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Weak start to Q3

Industrial production is falling again

In accordance with the GUS data, industrial production sold in enterprises employing more than 9 people dropped by 2.7% YoY in July compared to a drop by 1.1% YoY in June, running markedly below the market consensus (-0.6%) and our forecast (-1.2%). Seasonally adjusted industrial production decreased by 1.0% MoM in July compared to an 0.4% growth in June. This means that after one month of growth seasonally adjusted production, it has resumed the downward trend observed since March.

Export industries did not help this time

The main factor worsening the YoY decline in industrial production was the slowdown in industries where the bulk of sales are directed abroad (2.7% YoY in July compared with 7.2% in June). 'Electrical equipment' (-3.3% YoY in July vs. 9.7% in June) and 'motor vehicles, trailers and semi-trailers' (15.0% YoY vs. 19.7%) were mainly responsible for the slowdown in activity in export categories. The deceleration of production in the automotive industry was partly linked to the postponement (compared to 2022) of the summer holiday break at car factories.

By contrast, production growth in non-exporting industries in July were at their highest level since February 2023 (-4.8% vs. -5.1% in June). Thus, our scenario is materialising, in which the fall in inflation, pushing real wage and consumption growth up, and the increase in housing and EU co-financed investments are having a positive impact on the activity in industries where production is mainly oriented towards the domestic market. On the other hand, the significant downturn in Poland's external environment recorded in July will be a factor inhibiting the growth of activity in Polish export industries in the following months as well. The recovery in this segment of Polish manufacturing will materialise later (closer to the end of 2023) with the improvement in the situation in the Eurozone that we expect (see MACROmap of 31/07/2023).

Wages are falling again in real terms

In accordance with the GUS data published today, nominal salary growth rate in the sector of companies employing more than 9 employees fell from 11.9% YoY in June to 10.4% YoY in July, running below the market consensus (11.1%) and in line with our forecast. In real terms, after the adjustments made to take into consideration the changes in prices, wages in businesses declined by 0.3% YoY in July comparing to a 0.4% growth in June. The main factor pushing the annual wage growth down was the effects of the high base from a year ago. In fact, in July 2022, there was a payment of one-off awards in the mining industry as well as awards on the occasion of Forest Service Day or Power Industry Day, which clearly boosted salary levels. We expect nominal annual wage growth to follow a mild downward trend in the following quarters, which will also be noticeable for average wages in the economy as a whole. The main factor pushing the nominal wage growth down in the coming quarters will be the strong fall in inflation that we expect and the associated reduction in corporate wage pressures.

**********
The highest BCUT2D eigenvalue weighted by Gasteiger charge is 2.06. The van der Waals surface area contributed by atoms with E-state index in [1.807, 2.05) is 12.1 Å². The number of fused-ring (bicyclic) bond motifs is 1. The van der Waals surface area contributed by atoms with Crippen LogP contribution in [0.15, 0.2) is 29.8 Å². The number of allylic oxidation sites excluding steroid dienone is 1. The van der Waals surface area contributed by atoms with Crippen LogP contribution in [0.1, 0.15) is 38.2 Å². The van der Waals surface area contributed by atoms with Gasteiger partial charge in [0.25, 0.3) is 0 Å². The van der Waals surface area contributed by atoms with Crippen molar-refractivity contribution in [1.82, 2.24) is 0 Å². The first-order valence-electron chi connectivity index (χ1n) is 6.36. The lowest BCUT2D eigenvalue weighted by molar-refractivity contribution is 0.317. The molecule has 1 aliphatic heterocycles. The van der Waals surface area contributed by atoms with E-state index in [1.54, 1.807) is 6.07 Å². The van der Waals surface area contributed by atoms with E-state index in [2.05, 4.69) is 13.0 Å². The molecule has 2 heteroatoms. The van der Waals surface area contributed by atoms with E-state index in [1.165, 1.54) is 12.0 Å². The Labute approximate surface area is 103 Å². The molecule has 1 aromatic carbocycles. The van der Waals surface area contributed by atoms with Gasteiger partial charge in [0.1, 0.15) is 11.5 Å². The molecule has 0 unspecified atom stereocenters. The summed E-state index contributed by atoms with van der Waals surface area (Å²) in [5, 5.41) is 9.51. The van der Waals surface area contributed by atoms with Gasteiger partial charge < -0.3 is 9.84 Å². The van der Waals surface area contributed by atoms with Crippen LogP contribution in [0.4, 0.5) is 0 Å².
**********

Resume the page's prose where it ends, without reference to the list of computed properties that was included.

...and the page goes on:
Restructuring processes in manufacturing hinder employment growth

Employment growth in the business sector slowed to 0.1% YoY in July, compared to 0.2% in June. It thus formed in line with the consensus and our forecast. Compared to June, employment increased by 0.9k in July. As in previous months, job cuts continue to be the main factor limiting employment growth in manufacturing (down by 3.4k MoM), confirming the continuation of the restructuring processes observed in this sector in recent months.

The drop in real wage growth and employment in the business sector translated into an decrease in real wage fund growth (the product of employment and average wage adjusted for changes in prices) in this sector to -0.3% YoY in July vs. 0.6% in June. Nevertheless, real wage fund growth was above the level recorded in Q2 (-0.5%) in July. The wage fund data is consistent with our forecast for consumption growth (+0.2% YoY in Q3 vs. -3.7% in Q2). An additional factor supporting private consumption growth in Q3 will be the cessation of the effects of the high base of a year ago related to the outbreak of war in Ukraine (see MACROpulse of 16/08/2023). It will be possible to assess private consumption trends more precisely when we see the retail sales data for July, which is to be published tomorrow.

We uphold our ‘soft landing’ scenario

We uphold our 'soft landing’ scenario for the Polish economy according to which the growth of the Polish GDP will decrease markedly in 2023, but it will remain positive and the strong slowdown in economic growth will not be accompanied by a significant increase in unemployment. Nevertheless, today's industrial production data for July combined with weaker than expected Q2 GDP data signal a slight downside risk to our 2023 economic growth forecast (0.8% vs. 5.1% in 2022).

In our opinion, the July industrial production and labour market data is slightly negative for the PLN and the yields on Polish bonds.